Play is one of the most important activities of childhood. Play develops children’s skills and helps them make sense of their world. Through play, they learn social and emotional skills, identity and communication skills and problem-solving skills needed for future development.
An environment enriched with play, sensory play, and play toys provide the perfect life experiences to help with childhood development. Play is the active expression of learning and promotes brain development in many ways, including giving the child a better understanding of their world and how they fit in it.
Major benefits of play include the potential for children to work on both gross and fine motor skills, and to grow into confident individuals who thrive in their environment.
One: Play is physically healthy. It allows children to develop muscles, balance, eye-hand coordination, and is a calorie burning activity that can help keep them fit and active.
Two: Play increases happiness. When children play it helps them grow emotionally, providing an outlet for energy and reducing stress.
Three: Play is learning. For toddlers from 0 to 3 years-old, firsthand experience in interacting with the world and learning about it has a name; it’s called play!
Four: Play is motivational. It naturally stimulates and supports children in language acquisition, communication, and concentration.
Five: Play improves IQ. A study by the University of Arkansas showed that when infants engage in regular play with toys, it leads to a higher IQ by age three.
Whether playing with parents or with other children, the interaction involved in play helps children explore their feelings, learn how to express themselves, work out emotional challenges, and share their experiences.
Play helps parents and children connect, but one key idea is to avoid directing the child’s activities. Play is all about the child and their freedom to make choices in what engages their interest and sparks their joy in playful activity. Through play, children challenge themselves, learn to deal with risk, and find their own limitations.
At play, children are in control of what they do and how they do it. They decide whether a particular activity will be fun or not, putting their imaginations to use while exploring the world around them.
All children develop in their own way and in their own time. A child lagging a little behind their peers in crawling, standing, walking, or talking may not be a reason for concern. Challenges in reaching milestones with regard to language, thinking, social, and motor skills are called developmental delays. Sometimes a particular stage of development may be so delayed that the help of a pediatrician and/or therapeutic specialist is needed.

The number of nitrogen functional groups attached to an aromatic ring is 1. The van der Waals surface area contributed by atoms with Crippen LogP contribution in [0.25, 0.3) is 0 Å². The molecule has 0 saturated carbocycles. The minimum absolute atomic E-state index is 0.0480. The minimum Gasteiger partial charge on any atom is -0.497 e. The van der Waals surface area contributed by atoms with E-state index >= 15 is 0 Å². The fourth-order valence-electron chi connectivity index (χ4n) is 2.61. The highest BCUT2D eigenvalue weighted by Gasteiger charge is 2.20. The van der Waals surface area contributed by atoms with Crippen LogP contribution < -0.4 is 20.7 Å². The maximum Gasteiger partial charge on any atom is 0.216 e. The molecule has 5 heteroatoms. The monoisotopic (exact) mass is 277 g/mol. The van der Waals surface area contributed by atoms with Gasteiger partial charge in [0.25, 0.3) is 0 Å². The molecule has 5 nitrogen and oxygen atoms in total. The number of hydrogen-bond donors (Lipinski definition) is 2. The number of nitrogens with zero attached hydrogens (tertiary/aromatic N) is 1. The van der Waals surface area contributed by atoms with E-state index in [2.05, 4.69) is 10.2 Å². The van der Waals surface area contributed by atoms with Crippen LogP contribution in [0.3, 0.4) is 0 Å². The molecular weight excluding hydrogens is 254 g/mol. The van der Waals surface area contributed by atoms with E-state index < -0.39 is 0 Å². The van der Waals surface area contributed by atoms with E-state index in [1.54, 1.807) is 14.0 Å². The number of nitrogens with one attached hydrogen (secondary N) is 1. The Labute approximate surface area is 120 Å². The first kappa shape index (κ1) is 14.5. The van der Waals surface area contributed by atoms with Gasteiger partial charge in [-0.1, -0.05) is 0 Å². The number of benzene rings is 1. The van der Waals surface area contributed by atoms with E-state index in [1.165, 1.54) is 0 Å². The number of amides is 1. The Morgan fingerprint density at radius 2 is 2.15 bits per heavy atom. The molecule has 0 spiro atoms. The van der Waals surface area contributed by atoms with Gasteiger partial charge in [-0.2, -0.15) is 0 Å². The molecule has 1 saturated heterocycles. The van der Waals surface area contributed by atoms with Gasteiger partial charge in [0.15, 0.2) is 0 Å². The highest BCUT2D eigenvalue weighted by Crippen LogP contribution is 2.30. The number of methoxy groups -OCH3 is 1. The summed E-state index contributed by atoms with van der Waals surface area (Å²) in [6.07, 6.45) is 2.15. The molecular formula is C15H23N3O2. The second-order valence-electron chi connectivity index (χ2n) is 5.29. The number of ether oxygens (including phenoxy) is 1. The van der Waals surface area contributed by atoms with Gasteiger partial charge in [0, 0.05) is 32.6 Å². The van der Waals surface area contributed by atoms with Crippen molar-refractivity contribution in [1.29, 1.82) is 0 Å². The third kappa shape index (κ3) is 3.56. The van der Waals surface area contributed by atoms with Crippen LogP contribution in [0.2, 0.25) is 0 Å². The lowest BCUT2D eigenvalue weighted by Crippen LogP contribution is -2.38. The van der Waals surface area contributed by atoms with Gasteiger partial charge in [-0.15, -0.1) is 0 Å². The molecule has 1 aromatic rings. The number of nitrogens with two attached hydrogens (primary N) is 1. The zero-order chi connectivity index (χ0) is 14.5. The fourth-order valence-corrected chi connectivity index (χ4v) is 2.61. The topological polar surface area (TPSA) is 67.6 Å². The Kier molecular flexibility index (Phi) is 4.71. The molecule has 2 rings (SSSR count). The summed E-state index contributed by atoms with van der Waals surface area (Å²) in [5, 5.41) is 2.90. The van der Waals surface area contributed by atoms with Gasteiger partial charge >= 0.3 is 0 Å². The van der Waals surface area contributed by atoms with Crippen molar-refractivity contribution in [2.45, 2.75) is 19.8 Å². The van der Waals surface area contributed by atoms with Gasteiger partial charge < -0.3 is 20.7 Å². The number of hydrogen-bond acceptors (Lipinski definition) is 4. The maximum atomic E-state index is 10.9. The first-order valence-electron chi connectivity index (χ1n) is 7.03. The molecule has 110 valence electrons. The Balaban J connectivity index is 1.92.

What signs of developmental delay can play reveal? Sometimes, a child’s interactions in play or attempts to play can provide developmental warning signs. A few of these include:
No one event or developmental difficulty should cause overconcern. However, if patterns develop and any troubling activity seems stubbornly set in your child’s behavior, it may be time to seek help and evaluation.
If your child seems to have a developmental delay, there is a great deal of help and many resources you can call upon. Ask your pediatrician about Early Intervention therapies from TEIS Early Intervention.
At TEIS Early Intervention, our therapists listen to your concerns, assess your child’s individual needs, develop a customized treatment plan, and educate you along the way on simple routine-based solutions to maximize your child’s development in their natural environment.
Early Intervention evaluations and therapy services are available under the Federal Early Intervention Program for Infants and Toddlers with Disabilities. Before services can be provided, an independent evaluation of your child must be completed. To assure impartiality, one agency offers evaluation services while another provides the therapeutic services
To learn more, call TEIS Early Intervention at 412-271-8347 or visit our Contact Us page to get help today.